Graham Reid | | 3 min read
Let's give British singer Alison Goldfrapp and synth/composer Will Gregory – who perform as Goldfrapp – their due.
If nothing else, they always made their career an interesting and unpredictable ride for us these past 17 years.
They might have started life working the area between ambient, electronic and cinematic sounds with their still impressive debut Felt Mountain, but across seven albums they've explored everything from glam rock, dancefloor electronica, Euro-trash disco, retro-Eighties pop (every writer said, “Van Halen's Jump” about their 2010 single Rocket) and even British folk on their last album Tales of Us three years ago.
Oh, and did we mention influences and ideas drawn from European cabaret and film soundtracks, the inclusion of orchestras and choirs, borrowing the riff from Norman Greenbaum's classic Spirit in the Sky for their T.Rex-like 2005 single Ohh La La and . . .
The first single Anymore from their new album Silver Eye released today (March 31) takes them right back to stripped down and gritty dancefloor electro-pop.
You'd be forgiven for thinking there's a Goldfrapp for every taste.
Which has made their award-accumulating career well worth following.
They've been nominated for Grammys and the Mercury Prize, a couple of Brits and International Dance Music awards, and there was a fascinating album We Are Glitter which was remixes of their songs by Flaming Lips, Carl Craig, Francois K and others.
In the landscape of contemporary music their sales mostly remain on the margins of massiveness, but – in terms of respect from peers and delivering on their early promise to do exactly what they want -- they are right there in the centre of the frame.
Their albums also come with classy photos and graphics, and their eye-candy videos slew between arty and odd (check the clip for Number 1 from a decade ago).
Right from the start they were what marketing people call, “the complete package”.
In part that's because of Alison Goldfrapp's background which includes not just pop and rock music but also performing in a dance troupe, studying fine art, appearing in a student film and doing performance pieces.
Like David Bowie who similarly assimilated diverse influences, she has also abruptly changed her appearance – from Marlene Dietrich to cabaret rock chick via circus clown – and has a hand in designing their album covers and artwork. Their stage shows have included strangely dressed dancers.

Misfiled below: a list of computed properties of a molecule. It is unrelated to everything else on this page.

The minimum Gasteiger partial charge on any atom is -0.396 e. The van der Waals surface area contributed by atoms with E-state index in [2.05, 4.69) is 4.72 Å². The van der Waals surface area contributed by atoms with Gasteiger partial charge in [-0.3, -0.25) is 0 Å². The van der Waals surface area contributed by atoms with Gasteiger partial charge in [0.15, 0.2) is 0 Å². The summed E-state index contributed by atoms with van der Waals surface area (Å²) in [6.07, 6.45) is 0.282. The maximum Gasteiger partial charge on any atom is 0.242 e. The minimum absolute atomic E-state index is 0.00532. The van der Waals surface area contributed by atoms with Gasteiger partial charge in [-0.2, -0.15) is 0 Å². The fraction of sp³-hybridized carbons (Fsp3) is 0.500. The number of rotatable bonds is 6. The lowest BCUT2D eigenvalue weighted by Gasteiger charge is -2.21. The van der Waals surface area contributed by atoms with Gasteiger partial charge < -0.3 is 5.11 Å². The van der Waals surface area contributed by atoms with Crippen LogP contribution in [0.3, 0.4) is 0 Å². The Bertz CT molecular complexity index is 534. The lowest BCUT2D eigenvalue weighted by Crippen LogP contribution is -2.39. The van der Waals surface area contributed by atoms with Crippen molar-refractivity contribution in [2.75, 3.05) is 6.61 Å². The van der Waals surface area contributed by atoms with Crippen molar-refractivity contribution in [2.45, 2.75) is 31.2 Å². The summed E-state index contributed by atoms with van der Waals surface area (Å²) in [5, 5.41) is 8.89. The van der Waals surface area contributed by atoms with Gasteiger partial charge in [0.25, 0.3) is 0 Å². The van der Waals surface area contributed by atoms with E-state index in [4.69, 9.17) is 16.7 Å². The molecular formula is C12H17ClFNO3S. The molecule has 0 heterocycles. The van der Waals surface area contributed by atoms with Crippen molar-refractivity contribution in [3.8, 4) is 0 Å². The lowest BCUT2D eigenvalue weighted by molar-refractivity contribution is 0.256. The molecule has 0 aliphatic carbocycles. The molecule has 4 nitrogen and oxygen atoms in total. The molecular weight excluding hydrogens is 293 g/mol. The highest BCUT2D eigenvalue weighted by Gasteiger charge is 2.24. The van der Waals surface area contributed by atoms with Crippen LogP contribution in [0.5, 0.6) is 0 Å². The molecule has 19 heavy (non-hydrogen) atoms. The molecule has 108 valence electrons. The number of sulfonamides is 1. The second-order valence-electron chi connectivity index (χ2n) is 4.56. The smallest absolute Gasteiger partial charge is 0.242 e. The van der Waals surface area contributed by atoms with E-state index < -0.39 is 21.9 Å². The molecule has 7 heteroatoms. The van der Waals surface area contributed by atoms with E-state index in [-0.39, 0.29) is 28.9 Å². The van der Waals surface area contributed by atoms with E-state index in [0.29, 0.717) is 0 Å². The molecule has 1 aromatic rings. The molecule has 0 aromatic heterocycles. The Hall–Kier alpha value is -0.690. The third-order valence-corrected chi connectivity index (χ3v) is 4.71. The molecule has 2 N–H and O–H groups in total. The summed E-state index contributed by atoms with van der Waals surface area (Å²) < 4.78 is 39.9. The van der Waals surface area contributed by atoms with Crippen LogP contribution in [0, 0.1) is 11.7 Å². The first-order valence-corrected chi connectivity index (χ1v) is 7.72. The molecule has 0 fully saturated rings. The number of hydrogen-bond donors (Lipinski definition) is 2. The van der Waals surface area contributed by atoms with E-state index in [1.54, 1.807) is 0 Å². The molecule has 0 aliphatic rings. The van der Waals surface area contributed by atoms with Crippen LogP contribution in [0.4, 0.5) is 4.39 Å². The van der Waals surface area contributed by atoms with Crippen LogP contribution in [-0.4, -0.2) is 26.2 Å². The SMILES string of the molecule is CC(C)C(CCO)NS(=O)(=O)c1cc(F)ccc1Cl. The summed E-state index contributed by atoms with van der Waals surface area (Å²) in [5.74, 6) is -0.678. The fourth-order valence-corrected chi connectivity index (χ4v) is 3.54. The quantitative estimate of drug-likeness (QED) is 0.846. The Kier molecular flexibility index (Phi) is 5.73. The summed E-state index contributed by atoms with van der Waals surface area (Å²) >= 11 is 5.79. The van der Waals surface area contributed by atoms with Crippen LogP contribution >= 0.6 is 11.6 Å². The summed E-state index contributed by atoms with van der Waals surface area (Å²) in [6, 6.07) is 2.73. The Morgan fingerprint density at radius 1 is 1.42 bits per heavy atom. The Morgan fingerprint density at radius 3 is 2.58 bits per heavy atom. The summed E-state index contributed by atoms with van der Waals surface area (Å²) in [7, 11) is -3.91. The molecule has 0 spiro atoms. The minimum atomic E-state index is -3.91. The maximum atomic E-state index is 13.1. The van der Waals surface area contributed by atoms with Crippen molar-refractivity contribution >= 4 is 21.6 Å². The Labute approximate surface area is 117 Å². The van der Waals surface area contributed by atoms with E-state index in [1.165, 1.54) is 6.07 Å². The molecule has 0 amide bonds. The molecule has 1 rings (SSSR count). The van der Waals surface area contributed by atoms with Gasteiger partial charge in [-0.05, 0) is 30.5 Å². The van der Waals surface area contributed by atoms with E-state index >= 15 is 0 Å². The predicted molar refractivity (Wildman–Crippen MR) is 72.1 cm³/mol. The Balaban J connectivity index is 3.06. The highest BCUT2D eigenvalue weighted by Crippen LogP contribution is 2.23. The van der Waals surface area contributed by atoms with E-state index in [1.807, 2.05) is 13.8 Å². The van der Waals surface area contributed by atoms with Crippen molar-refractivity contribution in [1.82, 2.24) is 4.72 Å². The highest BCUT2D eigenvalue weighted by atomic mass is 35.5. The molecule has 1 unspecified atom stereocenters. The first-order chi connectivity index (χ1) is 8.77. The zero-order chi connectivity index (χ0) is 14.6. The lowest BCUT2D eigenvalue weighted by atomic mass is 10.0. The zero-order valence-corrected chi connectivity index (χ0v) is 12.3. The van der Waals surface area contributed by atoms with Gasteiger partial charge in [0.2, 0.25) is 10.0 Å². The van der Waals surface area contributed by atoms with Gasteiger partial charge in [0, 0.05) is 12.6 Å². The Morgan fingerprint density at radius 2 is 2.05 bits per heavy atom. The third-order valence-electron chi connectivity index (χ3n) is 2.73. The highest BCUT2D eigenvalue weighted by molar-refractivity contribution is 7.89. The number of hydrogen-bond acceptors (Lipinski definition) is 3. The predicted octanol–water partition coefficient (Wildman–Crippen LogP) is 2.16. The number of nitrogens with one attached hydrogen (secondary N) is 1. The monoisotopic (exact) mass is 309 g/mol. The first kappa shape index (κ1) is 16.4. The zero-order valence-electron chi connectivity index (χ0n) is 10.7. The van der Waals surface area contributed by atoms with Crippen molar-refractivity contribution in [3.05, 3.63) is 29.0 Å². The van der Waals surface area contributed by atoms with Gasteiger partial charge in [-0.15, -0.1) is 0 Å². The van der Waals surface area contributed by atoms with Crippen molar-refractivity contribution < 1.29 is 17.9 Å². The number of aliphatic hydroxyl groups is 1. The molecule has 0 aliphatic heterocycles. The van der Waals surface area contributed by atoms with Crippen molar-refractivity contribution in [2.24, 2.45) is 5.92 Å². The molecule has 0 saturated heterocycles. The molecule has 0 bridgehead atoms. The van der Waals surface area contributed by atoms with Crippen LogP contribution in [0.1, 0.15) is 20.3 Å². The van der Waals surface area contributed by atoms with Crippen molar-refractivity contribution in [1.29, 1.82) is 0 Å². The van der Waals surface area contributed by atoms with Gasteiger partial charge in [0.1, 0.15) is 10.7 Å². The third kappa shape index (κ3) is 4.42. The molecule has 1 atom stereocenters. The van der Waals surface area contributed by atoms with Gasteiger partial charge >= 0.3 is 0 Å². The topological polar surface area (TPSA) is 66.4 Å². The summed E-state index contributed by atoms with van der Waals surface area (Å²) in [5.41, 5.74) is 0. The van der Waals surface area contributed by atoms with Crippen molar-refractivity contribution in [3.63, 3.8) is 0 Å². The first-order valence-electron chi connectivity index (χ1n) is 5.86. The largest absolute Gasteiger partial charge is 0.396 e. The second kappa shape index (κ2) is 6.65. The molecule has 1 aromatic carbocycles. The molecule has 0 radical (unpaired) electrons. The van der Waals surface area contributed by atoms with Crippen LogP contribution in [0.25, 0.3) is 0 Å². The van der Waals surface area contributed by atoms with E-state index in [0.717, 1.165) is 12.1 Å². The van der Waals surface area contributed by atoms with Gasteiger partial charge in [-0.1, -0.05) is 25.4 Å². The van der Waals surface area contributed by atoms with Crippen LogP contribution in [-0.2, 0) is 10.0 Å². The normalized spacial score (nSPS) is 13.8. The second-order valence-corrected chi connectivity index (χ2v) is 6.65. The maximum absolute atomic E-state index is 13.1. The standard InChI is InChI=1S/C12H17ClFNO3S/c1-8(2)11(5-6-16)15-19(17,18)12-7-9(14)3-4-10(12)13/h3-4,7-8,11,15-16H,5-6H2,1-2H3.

The clip for the new single Anymore – pale women in a bleached out desertscape and barren canyons with references to sexual anger, love and conflicted emotions – confirms her statement that “music is a visual experience”.
Equal credit too must go to Will Gregory who studied classical music at university and plays saxophone, and in the decade before he hooked up with Goldfrapp performed with Peter Gabriel, Portishead, the Cure, Tears for Fears and the London Sinfonietta at a performance of the contemporary opera Nixon in China. He also did the soundtrack to the Philip Davis film I.D. about a cop going undercover to join a bunch of British football hooligans.
Six years ago he premiered his own opera Piccard in Space and he has written classical music outside of Goldfrapp hours.
Throw all those diverse influences together – you heard his soundtrack ideas as far back as Oompah Radar on that debut album – and you can see why Goldfrapp and Gregory were never going to stick with just one style.
It just wasn't in their mixed-up, shook-up DNA.
Because of that strange journey they've taken us on it's impossible to point to just one Goldfrapp album and say, “They are like this” because on the next one they are like “that”.
Or sometimes like “This and that”.
But that debut Felt Mountain and its follow-up Black Cherry (where the glam-cum-dance was pushed to the fore) gives some hint of their breadth.
At the quieter end of their spectrum is their lovely 2008 Seventh Tree which, of course, they followed with the upbeat Head First complete with Van Halen and disco references.
With Goldfrapp it's always been a case of, “You pays yer money and you takes yer chances”.
Chances are you'll get your money's worth though.